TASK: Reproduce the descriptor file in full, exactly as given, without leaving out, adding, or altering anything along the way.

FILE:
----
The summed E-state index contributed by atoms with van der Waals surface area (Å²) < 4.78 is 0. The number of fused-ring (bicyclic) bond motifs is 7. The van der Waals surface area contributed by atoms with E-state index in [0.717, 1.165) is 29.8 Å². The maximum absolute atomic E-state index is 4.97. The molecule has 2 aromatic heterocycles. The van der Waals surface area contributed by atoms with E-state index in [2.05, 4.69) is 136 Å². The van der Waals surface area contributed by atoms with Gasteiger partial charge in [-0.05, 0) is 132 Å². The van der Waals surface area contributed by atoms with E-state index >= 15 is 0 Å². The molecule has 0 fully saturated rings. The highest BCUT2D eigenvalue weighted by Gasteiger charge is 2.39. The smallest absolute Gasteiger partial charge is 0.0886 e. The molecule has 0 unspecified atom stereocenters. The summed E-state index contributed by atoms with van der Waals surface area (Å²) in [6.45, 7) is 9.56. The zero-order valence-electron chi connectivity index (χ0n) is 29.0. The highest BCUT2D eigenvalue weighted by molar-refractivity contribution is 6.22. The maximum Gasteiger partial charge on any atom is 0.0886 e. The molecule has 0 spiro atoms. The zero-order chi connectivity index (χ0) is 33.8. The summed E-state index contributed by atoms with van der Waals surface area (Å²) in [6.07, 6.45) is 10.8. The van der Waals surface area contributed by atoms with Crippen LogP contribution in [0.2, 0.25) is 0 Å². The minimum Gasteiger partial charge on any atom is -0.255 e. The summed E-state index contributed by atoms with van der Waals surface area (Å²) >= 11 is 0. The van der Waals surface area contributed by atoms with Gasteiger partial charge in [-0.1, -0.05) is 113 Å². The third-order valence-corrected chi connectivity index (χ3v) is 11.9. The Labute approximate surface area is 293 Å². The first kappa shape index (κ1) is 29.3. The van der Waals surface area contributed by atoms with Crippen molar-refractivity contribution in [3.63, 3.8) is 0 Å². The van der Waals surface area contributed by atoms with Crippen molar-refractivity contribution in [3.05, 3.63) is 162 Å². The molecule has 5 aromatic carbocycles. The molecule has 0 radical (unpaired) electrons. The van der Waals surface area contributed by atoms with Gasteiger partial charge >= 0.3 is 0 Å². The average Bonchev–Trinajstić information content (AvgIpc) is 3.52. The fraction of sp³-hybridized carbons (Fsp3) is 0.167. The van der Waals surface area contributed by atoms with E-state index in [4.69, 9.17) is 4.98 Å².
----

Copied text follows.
The summed E-state index contributed by atoms with van der Waals surface area (Å²) < 4.78 is 0. The number of fused-ring (bicyclic) bond motifs is 7. The van der Waals surface area contributed by atoms with E-state index in [0.717, 1.165) is 29.8 Å². The maximum absolute atomic E-state index is 4.97. The molecule has 2 aromatic heterocycles. The van der Waals surface area contributed by atoms with E-state index in [2.05, 4.69) is 136 Å². The van der Waals surface area contributed by atoms with Gasteiger partial charge in [-0.05, 0) is 132 Å². The van der Waals surface area contributed by atoms with E-state index >= 15 is 0 Å². The molecule has 0 fully saturated rings. The highest BCUT2D eigenvalue weighted by Gasteiger charge is 2.39. The smallest absolute Gasteiger partial charge is 0.0886 e. The molecule has 0 unspecified atom stereocenters. The summed E-state index contributed by atoms with van der Waals surface area (Å²) in [6.45, 7) is 9.56. The zero-order valence-electron chi connectivity index (χ0n) is 29.0. The highest BCUT2D eigenvalue weighted by molar-refractivity contribution is 6.22. The maximum Gasteiger partial charge on any atom is 0.0886 e. The molecule has 0 spiro atoms. The zero-order chi connectivity index (χ0) is 33.8. The summed E-state index contributed by atoms with van der Waals surface area (Å²) in [6.07, 6.45) is 10.8. The van der Waals surface area contributed by atoms with Crippen LogP contribution in [0.2, 0.25) is 0 Å². The minimum Gasteiger partial charge on any atom is -0.255 e. The summed E-state index contributed by atoms with van der Waals surface area (Å²) >= 11 is 0. The van der Waals surface area contributed by atoms with Gasteiger partial charge in [-0.1, -0.05) is 113 Å². The third-order valence-corrected chi connectivity index (χ3v) is 11.9. The Labute approximate surface area is 293 Å². The first kappa shape index (κ1) is 29.3. The van der Waals surface area contributed by atoms with Crippen molar-refractivity contribution in [3.63, 3.8) is 0 Å². The van der Waals surface area contributed by atoms with Crippen molar-refractivity contribution in [3.05, 3.63) is 162 Å². The molecule has 5 aromatic carbocycles. The molecule has 0 radical (unpaired) electrons. The van der Waals surface area contributed by atoms with Gasteiger partial charge >= 0.3 is 0 Å². The average Bonchev–Trinajstić information content (AvgIpc) is 3.52. The fraction of sp³-hybridized carbons (Fsp3) is 0.167. The van der Waals surface area contributed by atoms with E-state index in [4.69, 9.17) is 4.98 Å².